The Obama administration threatened Tuesday to veto a House Republican bill that would link expanded oil and gas production to drawdowns in the nation's Strategic Petroleum Reserve.
The White House said it "strongly opposes" the legislation backed by top Republican lawmakers, arguing the measure would "undermine the Nation's energy security, roll back policies that support the continued growth of safe and responsible energy production in the United States, discourage environmental analysis and civic engagement in Federal decision-making, and impede progress on important Clean Air Act (CAA) rules to protect the health of American families."
President Obama has reportedly discussed the option of releasing oil from the SPR to bring down gasoline prices, although the urgency of such action has diminished in the past month or so as prices have fallen.
Industry analysts say the move would likely have very little effect on the cost at the pump.
House Republican leaders are promoting the bill as part of a package that promises to keep energy on the front burner as an election-year issue. In addition to requiring the energy secretary to develop a plan for increased leasing of federal land for oil and gas development, the bill also would set up an executive branch committee to estimate the impact of EPA rules on gasoline prices, jobs and the economy.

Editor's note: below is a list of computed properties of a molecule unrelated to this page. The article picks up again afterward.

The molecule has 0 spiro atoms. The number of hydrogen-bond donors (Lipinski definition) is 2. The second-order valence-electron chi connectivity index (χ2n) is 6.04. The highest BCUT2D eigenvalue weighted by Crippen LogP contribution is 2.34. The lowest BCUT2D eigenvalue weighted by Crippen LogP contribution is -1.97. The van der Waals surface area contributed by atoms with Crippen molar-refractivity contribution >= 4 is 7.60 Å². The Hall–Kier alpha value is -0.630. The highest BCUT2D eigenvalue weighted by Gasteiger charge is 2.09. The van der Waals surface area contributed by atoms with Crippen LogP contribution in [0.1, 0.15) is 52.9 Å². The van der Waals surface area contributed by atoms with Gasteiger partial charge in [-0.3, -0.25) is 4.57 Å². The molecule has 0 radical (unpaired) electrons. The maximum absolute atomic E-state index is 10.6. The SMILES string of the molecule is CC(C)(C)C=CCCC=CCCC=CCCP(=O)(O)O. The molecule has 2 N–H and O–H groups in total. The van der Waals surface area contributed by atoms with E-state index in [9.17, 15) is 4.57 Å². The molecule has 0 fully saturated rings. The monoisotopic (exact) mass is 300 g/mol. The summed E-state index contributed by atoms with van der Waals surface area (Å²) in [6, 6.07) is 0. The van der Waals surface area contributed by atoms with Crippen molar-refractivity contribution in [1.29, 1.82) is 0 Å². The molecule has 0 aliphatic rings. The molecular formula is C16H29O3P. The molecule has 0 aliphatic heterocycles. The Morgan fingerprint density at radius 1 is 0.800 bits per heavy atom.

The administration's Office of Management and Budget said the legislation "would threaten energy security and broader national security by attaching conditions to the drawdown of the Strategic Petroleum Reserve that could hinder the president's ability to respond appropriately and lawfully to a disruption in the nation's energy supply."
"Linking a drawdown of the SPR with the leasing of federal lands for energy production is entirely without rational basis, either temporally, spatially, or in terms of the nation's energy needs," the statement from OMB said.
Rep. Cory Gardner, Colorado Republican and a prime sponsor of the bill, said the U.S. needs a coherent energy policy and that the legislation would "turn a short-term supply fix into a long-term policy that promotes America's energy independence."
Republicans think energy policy is a weak spot for Mr. Obama, whose administration has blocked action on a major oil pipeline from Canada to Texas earlier this year even as gasoline prices rose and construction jobs grew more scarce. Gasoline prices have fallen significantly in the past month, but Republicans still think Mr. Obama is vulnerable on the issue. Presumptive Republican presidential nominee Mitt Romney has remarked about the favorable responses he receives at campaign rallies when he vows to build the pipeline.
Referring to the EPA measure, the White House said the bill would "impede progress on important protections for the health of American families" by circumventing clean-air rules that require the government base its decisions on "sound science."
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